The Secrets of Million Dollar Home-Based Businesses

Thanks to innovations in technology, home-based businesses no longer have to be small in scale.
March 06, 2012

Not long ago, running a business from home usually meant keeping it small scale. Today, thanks to rapid advances in technology, a whole new class of home-based businesses is emerging: companies with $1 million or more in sales. Thanks to innovations from the iPad to Skype, in many fields it no longer really matters where you work.

But gearing up with the right technology alone isn’t the secret to building a scalable company from home. You’ve got to have the right mindset. Here are tips from three home-based entrepreneurs who’ve built businesses with annual sales above $1 million.

Build a strong track record before you start up

Accessibility Partners, a profitable IT consulting firm that specializes making technology accessible to people with disabilities, has built revenues to more than $1 million in just three years and has served clients from Dell to the U.S. Department of the Interior. Principal partner Dana Marlowe, who works from home in the Washington, D.C. area, says her ability to tap her deep experience and connections in her industry helped the company pick up traction quickly. “I’ve been in disability advocacy for 17 years now,” she says. Besides delivering keynote addresses at symposiums, conferences and events in her field, she has served on federal and international committees. “I know a lot of the key players,” she says.

Keep the vibe corporate

Freelancers may be fine working from the dining room table or a coffee shop, but if you plan to build a larger business, consider setting up a more formal home office where you can meet with clients.

“Don’t make it a closet,” advises Brian Curin, president of Flip Flop Shops, a 130-unit chain of footwear stores in the U.S., Canada and the Caribbean. Curin may work in flip flops—hey, he sells them after all—but he’s always ready to meet with clients in his impeccable home office in Vancouver. It’s decked out with graphics from the chain’s marketing campaigns and surfboards, as it might be if he was working from a corner office at a corporate headquarters. And even when Curin is not holding meetings there, he says that the formal office setting he’s created helps him stay focused. Focused indeed—he and his partners have built the franchise company to more than $10 million in revenues while working from far flung home offices in the U.S. and Canada. They purchased the company, founded in 2004, in 2008.

Find top-quality contractors

Attracting a great team of people who work “virtually” on a contract basis can help you to expand the reach of your company without the high overhead that comes with running a corporate headquarters staffed with full timers.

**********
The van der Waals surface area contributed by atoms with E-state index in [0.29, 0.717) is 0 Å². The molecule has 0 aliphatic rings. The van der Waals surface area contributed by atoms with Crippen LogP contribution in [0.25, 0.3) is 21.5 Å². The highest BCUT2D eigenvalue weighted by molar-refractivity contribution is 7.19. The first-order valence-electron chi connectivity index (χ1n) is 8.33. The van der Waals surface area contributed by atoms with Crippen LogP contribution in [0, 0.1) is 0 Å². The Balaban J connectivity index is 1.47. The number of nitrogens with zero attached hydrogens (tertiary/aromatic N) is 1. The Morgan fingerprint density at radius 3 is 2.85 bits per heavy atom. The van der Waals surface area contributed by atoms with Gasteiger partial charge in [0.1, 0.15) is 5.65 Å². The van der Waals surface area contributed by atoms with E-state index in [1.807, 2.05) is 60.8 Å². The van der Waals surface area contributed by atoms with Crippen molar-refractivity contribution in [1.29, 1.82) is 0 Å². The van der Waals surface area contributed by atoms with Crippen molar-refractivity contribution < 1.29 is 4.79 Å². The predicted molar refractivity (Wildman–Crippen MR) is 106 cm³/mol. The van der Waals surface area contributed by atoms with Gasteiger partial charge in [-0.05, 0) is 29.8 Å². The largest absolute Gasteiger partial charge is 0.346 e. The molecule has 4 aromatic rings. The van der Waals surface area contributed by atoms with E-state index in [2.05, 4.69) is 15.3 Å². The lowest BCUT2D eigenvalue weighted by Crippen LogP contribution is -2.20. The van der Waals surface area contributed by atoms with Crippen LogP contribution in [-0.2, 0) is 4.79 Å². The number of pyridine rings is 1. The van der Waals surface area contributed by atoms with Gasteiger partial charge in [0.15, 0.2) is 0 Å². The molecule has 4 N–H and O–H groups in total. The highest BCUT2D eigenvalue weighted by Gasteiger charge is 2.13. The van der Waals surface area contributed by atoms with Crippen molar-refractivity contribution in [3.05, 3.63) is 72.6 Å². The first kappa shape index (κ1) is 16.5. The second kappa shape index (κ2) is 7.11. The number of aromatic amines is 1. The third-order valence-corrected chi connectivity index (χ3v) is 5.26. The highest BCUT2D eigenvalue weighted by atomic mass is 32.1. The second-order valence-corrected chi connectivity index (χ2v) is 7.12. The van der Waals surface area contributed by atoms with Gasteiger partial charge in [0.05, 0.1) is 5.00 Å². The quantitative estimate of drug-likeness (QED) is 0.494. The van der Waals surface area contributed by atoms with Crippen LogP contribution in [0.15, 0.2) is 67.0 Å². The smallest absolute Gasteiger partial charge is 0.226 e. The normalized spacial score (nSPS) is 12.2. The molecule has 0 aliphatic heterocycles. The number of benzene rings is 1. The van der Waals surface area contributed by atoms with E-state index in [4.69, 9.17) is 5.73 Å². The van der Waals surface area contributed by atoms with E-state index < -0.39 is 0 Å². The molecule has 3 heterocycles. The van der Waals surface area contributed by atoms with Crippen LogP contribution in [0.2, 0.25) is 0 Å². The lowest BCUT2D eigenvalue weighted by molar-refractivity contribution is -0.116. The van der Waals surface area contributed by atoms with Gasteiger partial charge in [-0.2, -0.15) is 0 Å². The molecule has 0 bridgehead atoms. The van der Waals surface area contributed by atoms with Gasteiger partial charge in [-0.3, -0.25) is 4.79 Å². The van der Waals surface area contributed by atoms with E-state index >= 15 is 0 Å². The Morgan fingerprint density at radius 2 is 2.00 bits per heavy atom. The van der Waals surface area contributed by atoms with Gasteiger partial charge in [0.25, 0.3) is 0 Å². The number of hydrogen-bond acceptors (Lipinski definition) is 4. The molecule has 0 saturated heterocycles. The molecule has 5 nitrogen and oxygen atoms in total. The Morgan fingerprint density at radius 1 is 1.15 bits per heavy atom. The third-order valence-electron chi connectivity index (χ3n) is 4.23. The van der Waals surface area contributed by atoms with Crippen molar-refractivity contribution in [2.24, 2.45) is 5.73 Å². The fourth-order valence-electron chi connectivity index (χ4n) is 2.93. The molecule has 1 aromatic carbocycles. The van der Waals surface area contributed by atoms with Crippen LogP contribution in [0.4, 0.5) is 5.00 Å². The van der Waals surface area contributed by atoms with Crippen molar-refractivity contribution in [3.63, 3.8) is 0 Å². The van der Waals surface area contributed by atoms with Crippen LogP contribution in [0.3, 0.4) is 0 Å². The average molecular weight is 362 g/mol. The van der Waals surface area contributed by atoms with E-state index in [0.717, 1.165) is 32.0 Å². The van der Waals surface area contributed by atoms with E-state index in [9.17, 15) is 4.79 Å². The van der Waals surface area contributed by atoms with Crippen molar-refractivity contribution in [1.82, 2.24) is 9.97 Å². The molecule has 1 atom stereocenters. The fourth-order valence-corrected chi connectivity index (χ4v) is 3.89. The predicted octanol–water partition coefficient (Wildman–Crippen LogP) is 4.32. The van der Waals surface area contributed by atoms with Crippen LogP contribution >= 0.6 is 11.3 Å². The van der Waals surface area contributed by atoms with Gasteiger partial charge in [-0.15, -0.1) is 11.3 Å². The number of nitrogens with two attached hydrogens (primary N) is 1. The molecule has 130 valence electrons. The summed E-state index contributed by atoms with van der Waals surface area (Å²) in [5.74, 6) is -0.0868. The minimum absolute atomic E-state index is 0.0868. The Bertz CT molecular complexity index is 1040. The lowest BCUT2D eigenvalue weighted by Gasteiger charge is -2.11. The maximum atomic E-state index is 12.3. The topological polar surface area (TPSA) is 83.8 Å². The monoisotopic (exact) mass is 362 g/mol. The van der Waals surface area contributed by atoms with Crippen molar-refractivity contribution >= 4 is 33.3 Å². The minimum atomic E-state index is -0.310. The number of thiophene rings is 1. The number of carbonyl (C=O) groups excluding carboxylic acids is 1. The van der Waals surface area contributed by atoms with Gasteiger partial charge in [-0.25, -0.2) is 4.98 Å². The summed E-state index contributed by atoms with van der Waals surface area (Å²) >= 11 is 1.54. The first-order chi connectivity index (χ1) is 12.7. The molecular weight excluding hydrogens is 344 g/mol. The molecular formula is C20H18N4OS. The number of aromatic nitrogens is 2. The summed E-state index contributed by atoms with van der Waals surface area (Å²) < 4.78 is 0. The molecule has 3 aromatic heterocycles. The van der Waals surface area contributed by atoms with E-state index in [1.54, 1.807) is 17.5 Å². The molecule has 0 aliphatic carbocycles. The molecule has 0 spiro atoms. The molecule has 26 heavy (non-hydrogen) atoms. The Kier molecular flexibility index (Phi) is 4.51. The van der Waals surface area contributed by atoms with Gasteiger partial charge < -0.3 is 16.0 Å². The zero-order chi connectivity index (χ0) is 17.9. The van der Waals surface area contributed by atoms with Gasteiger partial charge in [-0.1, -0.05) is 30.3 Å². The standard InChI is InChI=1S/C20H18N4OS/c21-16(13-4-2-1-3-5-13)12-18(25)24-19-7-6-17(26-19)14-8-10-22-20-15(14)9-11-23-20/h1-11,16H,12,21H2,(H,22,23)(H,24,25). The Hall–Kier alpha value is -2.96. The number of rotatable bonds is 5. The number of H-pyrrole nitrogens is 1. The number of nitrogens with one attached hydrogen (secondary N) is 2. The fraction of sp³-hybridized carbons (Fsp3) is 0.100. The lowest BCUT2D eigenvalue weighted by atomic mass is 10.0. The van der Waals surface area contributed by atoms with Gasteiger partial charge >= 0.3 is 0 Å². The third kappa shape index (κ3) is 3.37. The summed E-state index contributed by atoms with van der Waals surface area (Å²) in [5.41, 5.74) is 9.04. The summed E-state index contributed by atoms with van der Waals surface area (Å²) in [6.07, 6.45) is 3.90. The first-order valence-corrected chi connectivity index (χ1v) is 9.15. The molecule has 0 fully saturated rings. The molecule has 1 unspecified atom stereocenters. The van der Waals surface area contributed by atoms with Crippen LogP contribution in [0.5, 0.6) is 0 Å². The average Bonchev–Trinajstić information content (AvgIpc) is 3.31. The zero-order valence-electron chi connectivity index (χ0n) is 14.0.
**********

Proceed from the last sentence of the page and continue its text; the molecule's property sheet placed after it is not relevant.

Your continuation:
Ted Scofield employs a global team of contractors to expand the reach of his business, Icebreaker Entertainment, which creates products such as school supplies for mass market retail chains through licensing partners. The contractors, found through venues such as online marketplaces, range from artists in California to a personal assistant in Israel. “The sun never sets on our home-based business,” jokes Scofield, whose company, run from his New York City apartment, generates more than $1 million in annual revenues.

At Accessibility Partners, Marlowe has found that hiring professionals with disabilities who want to work from home has enabled her to offer clients top-quality IT talent without requiring her to invest in creating a more traditional office setting for her team. “We can tap into very qualified, educated, experienced professionals who are eager to work,” she says.

Avoid isolation

It’s easy to network over lunch or coffee if you’re operating from a business district. Doing so can be more challenging if you work from home.

The remedy? Build time into your schedule to meet with contacts and friends who may be able to help your business grow. It’ll also help keep your creative juices flowing. Scofield stays plugged in by calling a couple of colleagues or friends each day, or, when he’s short on time, keeping in touch via social networks like Twitter and Facebook. “When you work in a home-based business, you have to work a bit harder on communicating,” he says.

Elaine Pofeldt is an independent journalist and editorial consultant who specializes in small business, entrepreneurship and careers. A former editor at Fortune Small Business magazine, she has written recently for Fortune, Money, Crain’s New York Business, Working Mother and many other publications. She is co-founder of $200KFreelancer, a community for freelance professionals, and Endhousearrest.com, for homeowners looking to sell.

Photo credit: iStockphoto